We’re normally very much Halifax/Dartmouth R/C focused on halifaxrcpark.com, but for those of you interested in R/C racing slightly further afield, here’s a little report on last weekends race at Cap Pele Revolution Raceway in NB that a couple of us from your committee attended.
The race series at Cap Pele runs from May until October about once a month and draws drivers from all over the region. George puts on a great event, with Mylaps/AMB timing system (with loaner transponders for those without their own), times uploaded to LiveRC, and classes for pretty much everything out there from 1/16 electric to 1/8 nitro buggies. The track George has built in his yard is quite a challenge for the drivers with some very interesting sections that are in his own words – “made to be difficult”. There’s some bumpy washboard, a couple of sets of double-jumps, a 90° tabletop plus a neat section of moguls that when taken exactly right mean you can cut the last corner by leaping clean over the track marking.
Personally I entered 2WD electric buggy, 4WD electric Short Course Truck (SCT) and 1/8 electric buggy. After just over a 2.5hr drive, we had time for a handful of practice laps before the qualifying rounds started at about 10am. Each qualifier lasts 5min and drivers start at 1 second intervals to allow for maximum qualifying pace. Here you’re looking to complete the most laps you can in the 5min period. Making few mistakes is important as consistency is king. And it’s important to let quicker cars past as cleanly as quickly as possible. The results from the qualifiers for each class seed your start position for the finals.
Both the 2WD buggy, and 4WD SCT had enough drivers for a couple of qualifying races, and then for both a B-main (second tier) and A-main finals race. I was fortunate to qualify in 7th for both classes which meant I only had to race in the A-main. Those qualifying 8th and below, raced in the B-main with the top three from that race taking a ‘bump-up’ into the A-main. 1/8 Electric buggy had just under 10 drivers so a single A-main covered everyone. My final qualifier in 1/8 E-buggy went well and I qualified 3rd on the grid for the finals.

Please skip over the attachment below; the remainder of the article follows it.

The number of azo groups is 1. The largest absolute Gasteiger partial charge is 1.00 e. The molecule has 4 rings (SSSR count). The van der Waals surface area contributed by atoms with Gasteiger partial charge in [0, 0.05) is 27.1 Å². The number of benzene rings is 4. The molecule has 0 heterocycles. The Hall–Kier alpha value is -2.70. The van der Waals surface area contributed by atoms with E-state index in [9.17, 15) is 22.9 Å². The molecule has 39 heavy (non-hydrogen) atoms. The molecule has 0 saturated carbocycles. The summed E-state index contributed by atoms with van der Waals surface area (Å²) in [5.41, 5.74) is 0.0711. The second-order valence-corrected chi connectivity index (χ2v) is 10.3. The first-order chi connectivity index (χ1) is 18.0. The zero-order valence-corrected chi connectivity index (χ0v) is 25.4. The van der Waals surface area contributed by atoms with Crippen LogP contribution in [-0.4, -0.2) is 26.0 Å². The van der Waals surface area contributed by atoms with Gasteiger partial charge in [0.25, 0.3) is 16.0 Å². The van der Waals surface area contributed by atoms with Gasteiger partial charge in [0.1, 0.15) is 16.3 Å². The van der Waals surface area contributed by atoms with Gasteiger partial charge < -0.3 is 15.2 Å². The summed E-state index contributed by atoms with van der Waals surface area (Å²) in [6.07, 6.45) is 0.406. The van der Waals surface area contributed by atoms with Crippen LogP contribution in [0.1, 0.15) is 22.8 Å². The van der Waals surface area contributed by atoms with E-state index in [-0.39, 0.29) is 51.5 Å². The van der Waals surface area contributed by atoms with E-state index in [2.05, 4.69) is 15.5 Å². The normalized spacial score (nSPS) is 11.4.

2WD buggies are hard to drive cleanly. They under-steer like crazy when on the throttle, and then quickly turn to over-steer under breaking as the weight transfers forward making them the most difficult to drive cleanly. After a terrible start where I dropped to the back of the field, I managed to claw my way back up to 7th before the end of the 7min long final.
4WD short course trucks are big beasts but take the bumps well. I managed to put together a handful of successive clean laps to claw my way up the field from 7th to 4th place within three laps. Some tight racing followed for a few laps after a mistake from the driver in front found me up in 3rd. I was quickly catching the racer in 2nd but a big mistake a couple of laps from the end meant I fell another 10 seconds back – not quite far enough to be caught before the end of the race. But I’d managed to secure 3rd on the podium overall which felt great. You can see the entire race details here on Live RC: http://cappelerevelutionraceway.liverc.com/results/?p=view_race_result&id=959310
1/8 E-buggy are quicker still than the SCT races, but starting high on the grid made for a less eventful first lap and keeping it clean (or at least cleaner than the guys that followed) means I didn’t even pass or become-passed by anyone for the entire race. Check out my amazingly consistent position tracker from Live RC:
Overall, I was both happy and surprised at my performance. Obviously getting some R/C practice in at Halifax R/C Park has paid off a little over the years, and I’d encourage you all to do the same. We hope to be able to put on events like this in the coming years, but its dependent on keeping the track in good condition (which is always a challenge). We need more jumps and bumps though!